The same reasoning applies to orders arising from, and remanding for further mediation to, the foreclosure mediation program. Here, the district court considered the matter under Foreclosure Mediation Rule 21 and remanded for the parties to attend mediation again. The second mediation will readdress

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the merits of the foreclosure matter, and, if appropriate, any party will then be able to petition for judicial review of that mediation. Consequently, we conclude that the appealed order was not the final resolution of this matter. Because it is not final, the order is not appealable. NRAP 3A(b)(1). As recognized by the federal court of appeals in Pueblo of Sandia, deferring appellate review until the completion of significant ongoing proceedings not only avoids the possibility of considering two appeals but " also leaves open the possibility that no appeal will be taken in the event the proceedings on remand satisfy all parties." 231 F.3d at 880. Accordingly, we conclude that we lack jurisdiction, and we dismiss this appeal.


HARDESTY, J., dissenting:

As acknowledged by the majority, an order that resolves, on their merits, all of the substantive issues before the court is final and appealable, even though it also remands the matter for further proceedings collateral to the issues before the court. See Bally's Grand Hotel & Casino v. Reeves, 112 Nev. 1487, 1488-89, 929 P.2d 936, 937 (1996); State Taxicab Auth. v. Greenspun, 109 Nev. 1022, 1024-25, 862 P.2d 423, 424-25 (1993) (indicating that the district court's consideration of the merits of a petition for judicial review can render its order final, even if the court also remands that matter). That is exactly what happened here.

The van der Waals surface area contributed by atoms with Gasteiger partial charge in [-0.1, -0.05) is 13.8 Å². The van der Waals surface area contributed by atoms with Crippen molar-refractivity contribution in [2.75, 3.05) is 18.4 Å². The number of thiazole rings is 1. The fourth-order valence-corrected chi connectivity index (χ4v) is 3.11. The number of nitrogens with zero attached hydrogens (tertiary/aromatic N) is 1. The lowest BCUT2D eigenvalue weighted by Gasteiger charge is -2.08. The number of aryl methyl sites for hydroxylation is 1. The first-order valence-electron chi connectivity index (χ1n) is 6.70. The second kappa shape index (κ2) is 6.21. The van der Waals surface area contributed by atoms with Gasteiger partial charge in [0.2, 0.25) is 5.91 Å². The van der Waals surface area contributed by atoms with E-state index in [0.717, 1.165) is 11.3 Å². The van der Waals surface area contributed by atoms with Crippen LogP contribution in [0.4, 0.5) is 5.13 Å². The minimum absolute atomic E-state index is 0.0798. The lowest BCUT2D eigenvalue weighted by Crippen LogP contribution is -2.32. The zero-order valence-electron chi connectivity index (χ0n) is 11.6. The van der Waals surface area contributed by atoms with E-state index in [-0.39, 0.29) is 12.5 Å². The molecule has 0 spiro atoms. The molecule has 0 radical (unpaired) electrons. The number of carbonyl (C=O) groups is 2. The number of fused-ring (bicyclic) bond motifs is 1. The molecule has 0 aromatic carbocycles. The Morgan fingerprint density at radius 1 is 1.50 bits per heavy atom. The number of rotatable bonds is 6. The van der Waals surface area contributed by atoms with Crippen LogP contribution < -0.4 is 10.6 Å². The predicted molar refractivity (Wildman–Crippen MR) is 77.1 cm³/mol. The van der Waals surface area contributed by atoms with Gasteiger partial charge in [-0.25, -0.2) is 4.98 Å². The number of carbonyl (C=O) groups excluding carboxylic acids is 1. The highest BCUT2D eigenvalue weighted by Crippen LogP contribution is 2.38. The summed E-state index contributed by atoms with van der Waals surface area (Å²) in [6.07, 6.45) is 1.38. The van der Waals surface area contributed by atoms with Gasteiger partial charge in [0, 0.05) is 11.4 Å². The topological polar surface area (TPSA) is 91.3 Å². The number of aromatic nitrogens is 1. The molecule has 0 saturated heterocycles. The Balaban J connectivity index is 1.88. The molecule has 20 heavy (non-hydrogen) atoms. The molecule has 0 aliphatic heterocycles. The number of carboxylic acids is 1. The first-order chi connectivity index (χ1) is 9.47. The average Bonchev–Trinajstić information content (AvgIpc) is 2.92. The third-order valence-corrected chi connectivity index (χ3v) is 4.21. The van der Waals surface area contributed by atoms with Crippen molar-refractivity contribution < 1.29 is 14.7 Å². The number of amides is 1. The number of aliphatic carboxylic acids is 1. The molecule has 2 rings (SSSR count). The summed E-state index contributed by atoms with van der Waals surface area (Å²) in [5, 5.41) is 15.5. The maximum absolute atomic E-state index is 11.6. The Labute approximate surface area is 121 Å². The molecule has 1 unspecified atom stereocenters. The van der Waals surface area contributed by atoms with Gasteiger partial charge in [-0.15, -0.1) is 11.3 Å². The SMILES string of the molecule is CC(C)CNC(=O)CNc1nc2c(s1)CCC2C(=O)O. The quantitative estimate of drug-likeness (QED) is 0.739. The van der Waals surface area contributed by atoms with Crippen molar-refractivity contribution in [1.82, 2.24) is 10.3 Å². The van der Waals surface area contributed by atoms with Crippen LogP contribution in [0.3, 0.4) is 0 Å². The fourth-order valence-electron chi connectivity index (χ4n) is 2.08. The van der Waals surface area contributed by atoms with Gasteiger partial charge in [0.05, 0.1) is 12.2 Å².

During foreclosure mediation, the O'Briens and Wells Fargo reached an agreement to forestall foreclosure for three months upon certain terms. Several months later, after being notified that their house was once again in foreclosure status, the O'Briens filed a petition for judicial review, seeking enforcement of their agreement with Wells Fargo and sanctions. The district court concluded that Wells Fargo had breached the parties' agreement and awarded sanctions, as requested. Instead of enforcing the agreement, which at that point had ostensibly expired, the district court remanded for additional mediation, giving the parties an opportunity to reach a new or extended agreement, but not necessarily to resolve issues directly related to the first one. This finally resolved all of the issues before the court. Cf. 2 Am.Jur.2d Administrative Law ยงยง 574 and 575 (2004) (recognizing that remands typically are to allow the decision-maker to reconsider the original matter in light of additional evidence or a corrected standard, or for additional factual findings). And because the remand was essentially for a new mediation, if an appeal is not allowed immediately, Wells Fargo may be denied an opportunity to challenge the district court's decision at a later date. Moreover, this court's decision to decline jurisdiction over appeals from these types of remand orders invites the possibility of endless back-and-forth between the foreclosure mediation program and the district court, without any direct and nondiscretionary avenue for review of the district court's decisions by this court. Thus, I would hold that the district court's order finally resolved the merits of the petition for judicial review, rendering the district court's order appealable as a final judgment, NRAP 3A(b)(1); Lee v. GNLV Corp., 116 Nev. 424, 426, 996 P.2d 416, 417 (2000), and proceed to consider the merits of this appeal. For these reasons, I dissent.